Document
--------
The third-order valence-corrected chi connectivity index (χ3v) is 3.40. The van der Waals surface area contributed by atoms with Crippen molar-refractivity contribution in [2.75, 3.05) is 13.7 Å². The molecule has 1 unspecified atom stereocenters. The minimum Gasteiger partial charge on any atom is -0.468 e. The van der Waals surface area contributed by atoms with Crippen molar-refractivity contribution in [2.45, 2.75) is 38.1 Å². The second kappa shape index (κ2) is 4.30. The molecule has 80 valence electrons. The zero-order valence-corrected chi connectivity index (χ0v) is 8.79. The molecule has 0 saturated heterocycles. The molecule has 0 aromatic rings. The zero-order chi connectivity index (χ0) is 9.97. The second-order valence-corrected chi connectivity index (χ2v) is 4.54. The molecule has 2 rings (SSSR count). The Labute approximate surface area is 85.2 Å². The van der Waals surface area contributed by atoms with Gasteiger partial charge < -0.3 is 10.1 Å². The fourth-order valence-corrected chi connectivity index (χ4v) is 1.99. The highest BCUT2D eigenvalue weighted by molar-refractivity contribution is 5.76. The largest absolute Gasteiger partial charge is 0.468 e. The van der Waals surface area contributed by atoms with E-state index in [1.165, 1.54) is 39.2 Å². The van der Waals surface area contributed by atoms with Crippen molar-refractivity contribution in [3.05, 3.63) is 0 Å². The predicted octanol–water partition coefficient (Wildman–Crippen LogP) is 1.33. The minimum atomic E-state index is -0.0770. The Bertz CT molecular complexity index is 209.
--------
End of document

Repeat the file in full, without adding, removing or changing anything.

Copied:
The third-order valence-corrected chi connectivity index (χ3v) is 3.40. The van der Waals surface area contributed by atoms with Crippen molar-refractivity contribution in [2.75, 3.05) is 13.7 Å². The molecule has 1 unspecified atom stereocenters. The minimum Gasteiger partial charge on any atom is -0.468 e. The van der Waals surface area contributed by atoms with Crippen molar-refractivity contribution in [2.45, 2.75) is 38.1 Å². The second kappa shape index (κ2) is 4.30. The molecule has 80 valence electrons. The zero-order valence-corrected chi connectivity index (χ0v) is 8.79. The molecule has 0 saturated heterocycles. The molecule has 0 aromatic rings. The zero-order chi connectivity index (χ0) is 9.97. The second-order valence-corrected chi connectivity index (χ2v) is 4.54. The molecule has 2 rings (SSSR count). The Labute approximate surface area is 85.2 Å². The van der Waals surface area contributed by atoms with Gasteiger partial charge < -0.3 is 10.1 Å². The fourth-order valence-corrected chi connectivity index (χ4v) is 1.99. The highest BCUT2D eigenvalue weighted by molar-refractivity contribution is 5.76. The largest absolute Gasteiger partial charge is 0.468 e. The van der Waals surface area contributed by atoms with E-state index in [1.165, 1.54) is 39.2 Å². The van der Waals surface area contributed by atoms with Crippen molar-refractivity contribution in [3.05, 3.63) is 0 Å². The predicted octanol–water partition coefficient (Wildman–Crippen LogP) is 1.33. The minimum atomic E-state index is -0.0770. The Bertz CT molecular complexity index is 209.